A commonplace of art history is that, in times of anxiety or extreme formal experimentation, modern artists – from Degas to Seurat, Renoir to Matisse – looked for inspiration to Ingres, the great upholder of the French classical tradition. So when Matisse was flailing in the wild colours and brushy incoherence of his Fauve period, he turned to Ingres for an ordering principle. The results were the Matisse decorations of 1909-10. Renoir, resisting dissolution into the impressionist soup (derived from Ingres’s great rival, Delacroix), looked to Ingres’s odalisques when painting his late, buxom bathers. With Degas and Seurat it was the same: Ingres helped impose structure and line on to pictures flirting with deliquescence.
There is one modern artist, however, who looked at Ingres more than any other, and a compact exhibition in Paris shows that what he found in the cantankerous old Cerberus of the classical tradition was not so much discipline and order as the habit of heresy.
“Picasso Ingres” at the Musee Picasso is one of the most electrifying shows I have ever seen. Despite its size, it is as important as the recent international blockbuster “Matisse Picasso.” And like that exhibition, which went some way to lifting the fog of cliches insulating those two artists from fresh reception, “Picasso Ingres” alerts us to the dangers of art historical shorthand – of thinking about individual artists through the prism of generalisation.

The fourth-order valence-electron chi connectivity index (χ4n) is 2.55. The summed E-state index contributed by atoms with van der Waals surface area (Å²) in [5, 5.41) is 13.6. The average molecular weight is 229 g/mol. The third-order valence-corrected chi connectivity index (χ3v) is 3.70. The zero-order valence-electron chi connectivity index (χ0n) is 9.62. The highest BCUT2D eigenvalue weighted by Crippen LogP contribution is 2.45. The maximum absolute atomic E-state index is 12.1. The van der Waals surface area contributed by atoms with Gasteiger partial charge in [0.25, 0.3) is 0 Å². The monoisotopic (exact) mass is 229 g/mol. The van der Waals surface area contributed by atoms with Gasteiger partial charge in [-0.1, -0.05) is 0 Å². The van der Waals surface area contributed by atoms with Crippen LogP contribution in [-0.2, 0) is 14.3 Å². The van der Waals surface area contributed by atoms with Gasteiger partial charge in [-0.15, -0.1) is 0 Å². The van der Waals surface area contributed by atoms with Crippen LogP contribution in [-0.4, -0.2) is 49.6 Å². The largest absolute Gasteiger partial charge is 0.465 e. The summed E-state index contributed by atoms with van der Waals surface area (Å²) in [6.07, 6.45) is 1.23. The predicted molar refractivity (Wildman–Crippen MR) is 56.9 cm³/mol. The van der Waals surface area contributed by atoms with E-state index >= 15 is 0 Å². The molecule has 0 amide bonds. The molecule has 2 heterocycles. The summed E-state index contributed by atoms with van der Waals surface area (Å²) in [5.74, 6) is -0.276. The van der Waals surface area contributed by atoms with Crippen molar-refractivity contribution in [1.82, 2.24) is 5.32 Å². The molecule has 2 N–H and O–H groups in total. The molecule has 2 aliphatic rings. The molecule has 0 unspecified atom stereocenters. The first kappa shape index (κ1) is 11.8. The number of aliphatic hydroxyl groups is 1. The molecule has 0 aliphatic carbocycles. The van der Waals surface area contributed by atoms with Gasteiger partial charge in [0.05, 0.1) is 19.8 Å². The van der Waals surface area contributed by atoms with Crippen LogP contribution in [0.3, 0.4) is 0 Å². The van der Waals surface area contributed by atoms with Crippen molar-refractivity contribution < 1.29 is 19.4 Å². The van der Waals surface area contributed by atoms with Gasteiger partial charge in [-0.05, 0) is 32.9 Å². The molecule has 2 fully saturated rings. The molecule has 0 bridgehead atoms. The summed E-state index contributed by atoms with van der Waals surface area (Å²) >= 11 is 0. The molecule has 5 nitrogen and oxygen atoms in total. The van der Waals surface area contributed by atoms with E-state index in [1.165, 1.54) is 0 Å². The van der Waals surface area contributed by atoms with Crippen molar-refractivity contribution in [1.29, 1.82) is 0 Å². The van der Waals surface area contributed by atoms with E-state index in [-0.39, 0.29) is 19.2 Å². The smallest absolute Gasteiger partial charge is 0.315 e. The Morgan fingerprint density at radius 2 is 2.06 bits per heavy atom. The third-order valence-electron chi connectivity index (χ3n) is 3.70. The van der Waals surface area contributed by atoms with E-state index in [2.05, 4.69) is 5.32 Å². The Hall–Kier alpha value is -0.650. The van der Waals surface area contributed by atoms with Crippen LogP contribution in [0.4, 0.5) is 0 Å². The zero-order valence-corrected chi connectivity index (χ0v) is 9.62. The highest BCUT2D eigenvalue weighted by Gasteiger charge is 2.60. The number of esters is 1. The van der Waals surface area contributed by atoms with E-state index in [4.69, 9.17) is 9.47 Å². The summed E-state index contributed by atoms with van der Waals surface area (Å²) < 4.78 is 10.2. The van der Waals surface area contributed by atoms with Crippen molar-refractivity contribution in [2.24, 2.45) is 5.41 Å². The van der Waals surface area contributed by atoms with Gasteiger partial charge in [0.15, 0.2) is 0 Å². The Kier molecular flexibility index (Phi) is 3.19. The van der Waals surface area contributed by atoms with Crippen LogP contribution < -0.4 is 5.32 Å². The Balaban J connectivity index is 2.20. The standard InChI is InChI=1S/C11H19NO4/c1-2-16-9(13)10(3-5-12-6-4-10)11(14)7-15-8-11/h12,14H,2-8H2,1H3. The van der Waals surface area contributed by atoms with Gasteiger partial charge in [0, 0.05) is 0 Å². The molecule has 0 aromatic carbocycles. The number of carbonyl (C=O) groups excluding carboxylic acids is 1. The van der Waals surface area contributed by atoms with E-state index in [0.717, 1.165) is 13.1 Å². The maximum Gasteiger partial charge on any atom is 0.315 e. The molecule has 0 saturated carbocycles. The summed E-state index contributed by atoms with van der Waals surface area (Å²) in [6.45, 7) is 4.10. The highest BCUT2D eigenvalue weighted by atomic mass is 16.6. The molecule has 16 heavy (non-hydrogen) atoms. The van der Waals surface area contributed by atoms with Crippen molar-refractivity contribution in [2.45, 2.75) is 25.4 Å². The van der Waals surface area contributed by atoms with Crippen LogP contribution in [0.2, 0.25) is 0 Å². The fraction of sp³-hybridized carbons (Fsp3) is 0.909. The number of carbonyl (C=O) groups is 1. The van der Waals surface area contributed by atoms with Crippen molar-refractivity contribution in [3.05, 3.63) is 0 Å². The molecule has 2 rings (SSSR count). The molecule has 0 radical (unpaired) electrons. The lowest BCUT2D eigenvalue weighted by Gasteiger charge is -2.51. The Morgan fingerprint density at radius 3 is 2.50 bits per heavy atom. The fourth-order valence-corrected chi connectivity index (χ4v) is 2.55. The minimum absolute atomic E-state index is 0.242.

When Odilon Redon was pressed about the strange quality of some of his pictures, he protested, “but it is Ingres who has made monsters!” Picasso – art’s most notorious monster-maker – would have agreed. When looking at Ingres’s La Grande Odalisque in the Louvre, it is customary to remark on the anatomical impossibility of her endless spine. Similarly, in front of the supplicating figure of Thetis in Ingres’s Jupiter and Thetis, one French endocrinologist claimed that her erotically swollen neck was evidence of a malfunctioning thyroid gland. We may assume the explanation for these anatomical distortions lies in Ingres’s wish to subordinate all the elements of his pictures, even the sovereign human body, to the dictates of a classical conception of grace and order. But that is to glide too easily over what surely arrested Picasso: the morbid voluptuousness of Ingres’s bodies, and the simmering surrealism of his combination of photographic fidelity to appearances and physically impossible phenomena.
Many of Ingres’s distortions are co-opted throughout Picasso’s…